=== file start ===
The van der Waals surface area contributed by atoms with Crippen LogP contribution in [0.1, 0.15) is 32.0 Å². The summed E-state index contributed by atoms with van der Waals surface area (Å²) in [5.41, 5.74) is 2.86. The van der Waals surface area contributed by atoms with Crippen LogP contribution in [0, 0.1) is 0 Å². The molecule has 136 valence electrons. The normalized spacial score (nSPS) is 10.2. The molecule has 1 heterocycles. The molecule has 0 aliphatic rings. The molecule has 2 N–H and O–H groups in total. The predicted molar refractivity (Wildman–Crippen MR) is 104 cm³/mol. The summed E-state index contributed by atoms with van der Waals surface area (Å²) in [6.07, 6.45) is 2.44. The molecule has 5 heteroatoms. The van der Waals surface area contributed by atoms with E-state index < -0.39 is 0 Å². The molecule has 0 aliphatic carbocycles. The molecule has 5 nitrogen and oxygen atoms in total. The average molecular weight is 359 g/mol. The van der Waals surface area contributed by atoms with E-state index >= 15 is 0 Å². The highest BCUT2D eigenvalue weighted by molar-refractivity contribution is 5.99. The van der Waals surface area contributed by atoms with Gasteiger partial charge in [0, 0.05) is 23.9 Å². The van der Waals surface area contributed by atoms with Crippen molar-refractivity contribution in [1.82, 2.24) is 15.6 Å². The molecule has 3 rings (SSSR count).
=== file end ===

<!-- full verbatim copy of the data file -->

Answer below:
The van der Waals surface area contributed by atoms with Crippen LogP contribution in [0.1, 0.15) is 32.0 Å². The summed E-state index contributed by atoms with van der Waals surface area (Å²) in [5.41, 5.74) is 2.86. The van der Waals surface area contributed by atoms with Crippen LogP contribution in [0, 0.1) is 0 Å². The molecule has 136 valence electrons. The normalized spacial score (nSPS) is 10.2. The molecule has 1 heterocycles. The molecule has 0 aliphatic rings. The molecule has 2 N–H and O–H groups in total. The predicted molar refractivity (Wildman–Crippen MR) is 104 cm³/mol. The summed E-state index contributed by atoms with van der Waals surface area (Å²) in [6.07, 6.45) is 2.44. The molecule has 5 heteroatoms. The van der Waals surface area contributed by atoms with E-state index < -0.39 is 0 Å². The molecule has 0 aliphatic carbocycles. The molecule has 5 nitrogen and oxygen atoms in total. The average molecular weight is 359 g/mol. The van der Waals surface area contributed by atoms with E-state index >= 15 is 0 Å². The highest BCUT2D eigenvalue weighted by molar-refractivity contribution is 5.99. The van der Waals surface area contributed by atoms with Gasteiger partial charge in [0, 0.05) is 23.9 Å². The van der Waals surface area contributed by atoms with Crippen molar-refractivity contribution in [1.82, 2.24) is 15.6 Å². The molecule has 3 rings (SSSR count).